Packing cases for apples made from BMBs have been found to good service and are economical as the wood content is reduced.
Technology has been developed for
commercial production of BMB, BMVC, BMCS and BMT. The products
obtained have good physical and mechanical properties compared to the
traditional products made from timber wood. Bamboo based products have
been used for making furniture as well.
If the earth attracts each and every thing into its centre, why is water not absorbed completely from seas and rivers?
The earth attracts everything towards its centre, not into its centre. The result is that things pile up on each other. They cannot get into the centre. Another effect of this is that heavier things are closer to the centre, while lighter things are on the outside. Water is much lighter than rock. Which is lighter than some metals like iron. It is believed that the innermost core of the earth is mostly iron. Who knows the innermost part might be uranium, even though it is not as abundant as iron. In any case water would become steam long before it travels deep into the earth because of the high temperature. The centre of the earth is perhaps hotter than the surface of the sun.
You can easily test this phenomenon through an experiment of simple decantation. If you put some mud, soil, sand stones and iron filings in a glass of water. Every thing is attracted towards the bottom. But you will find that after some time the heavier things are at the bottom and the lightest are on top. Indeed this is one of the methods of cleaning muddy water — through simple decantation.
It is said that reading in a moving vehicle affects our vision. Do the objects in the same moving car or bus also have an impact on our eyes?
It is true that reading during a bumpy ride in a car or a bus puts a strain on the eyes. We are continually trying to keep our eyes trained on the words and lines we are reading. If different portions of the text keep jumping across the focus of our eyes the vision processing system of our brain is also challenged. But the problem is not in the fact that the car or bus is moving. It arises because the motion is not smooth. For example in a high-flying modern airplane the flight is so smooth that there is no problem whatsoever in reading to your heart’s content. Remember that even when we read at home or in office or school we are passengers on the spaceship earth whirling through space.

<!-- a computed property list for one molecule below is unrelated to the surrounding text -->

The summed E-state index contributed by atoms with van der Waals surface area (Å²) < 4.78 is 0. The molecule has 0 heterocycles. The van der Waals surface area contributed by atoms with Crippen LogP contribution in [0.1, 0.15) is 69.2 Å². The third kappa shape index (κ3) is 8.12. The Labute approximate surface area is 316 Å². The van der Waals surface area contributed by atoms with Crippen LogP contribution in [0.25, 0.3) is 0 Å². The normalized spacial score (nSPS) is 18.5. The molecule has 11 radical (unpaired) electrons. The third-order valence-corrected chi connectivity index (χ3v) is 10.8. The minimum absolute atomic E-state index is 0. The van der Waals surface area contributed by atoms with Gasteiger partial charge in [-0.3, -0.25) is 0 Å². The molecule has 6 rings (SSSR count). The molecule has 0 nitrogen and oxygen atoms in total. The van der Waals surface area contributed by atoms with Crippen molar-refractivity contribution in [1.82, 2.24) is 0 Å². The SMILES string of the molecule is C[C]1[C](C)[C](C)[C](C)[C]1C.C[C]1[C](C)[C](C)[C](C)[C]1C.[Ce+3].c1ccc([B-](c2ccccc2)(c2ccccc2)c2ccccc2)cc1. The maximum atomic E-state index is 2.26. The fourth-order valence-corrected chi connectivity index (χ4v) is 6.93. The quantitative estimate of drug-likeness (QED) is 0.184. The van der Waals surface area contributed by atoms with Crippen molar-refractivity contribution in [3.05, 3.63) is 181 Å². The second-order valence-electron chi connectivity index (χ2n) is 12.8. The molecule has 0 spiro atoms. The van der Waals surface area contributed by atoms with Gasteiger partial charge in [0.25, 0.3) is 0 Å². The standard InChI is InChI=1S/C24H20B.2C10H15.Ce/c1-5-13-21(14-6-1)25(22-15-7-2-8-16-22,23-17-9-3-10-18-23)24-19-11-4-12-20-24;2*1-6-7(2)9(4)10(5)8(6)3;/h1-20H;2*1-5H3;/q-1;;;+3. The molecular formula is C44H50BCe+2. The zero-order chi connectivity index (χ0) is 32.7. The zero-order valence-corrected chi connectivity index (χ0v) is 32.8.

The objects in the moving vehicle have no effect whatsoever. Of course during a bumpy ride, concentrating on small or big things in the vehicle can also be strenuous.
When TV is switched on sound is heard first and picture follows. Why?
The sound is produced using receivers and other circuits that begin to work instantaneously. The transistors and integrated circuits do not have much inertia, in the sense that do not have macro elements to be heated. For generating pictures we use tubes in which electron beams are swept across the fluorescent screen of the picture tube by a scan mechanism. The electron beams are produced by heating tiny filaments to high temperature. This takes a little time. That is the reason for the slight delay in appearance of the picture.
Does lightning affect artificial satellites?
Once you are a satellite you are outside the atmosphere. Lightning is an atmospheric phenomenon. A rocket carrying a satellite through a thundercloud might suffer some electrical malfunction. But that is brief period and you do not launch at that time because of atmospheric turbulence. On the other hand one does worry about electrostatic charge build up on the satellite due the effect of the solar wind and ultraviolet radiation from the sun. This problem can be avoided by proper design.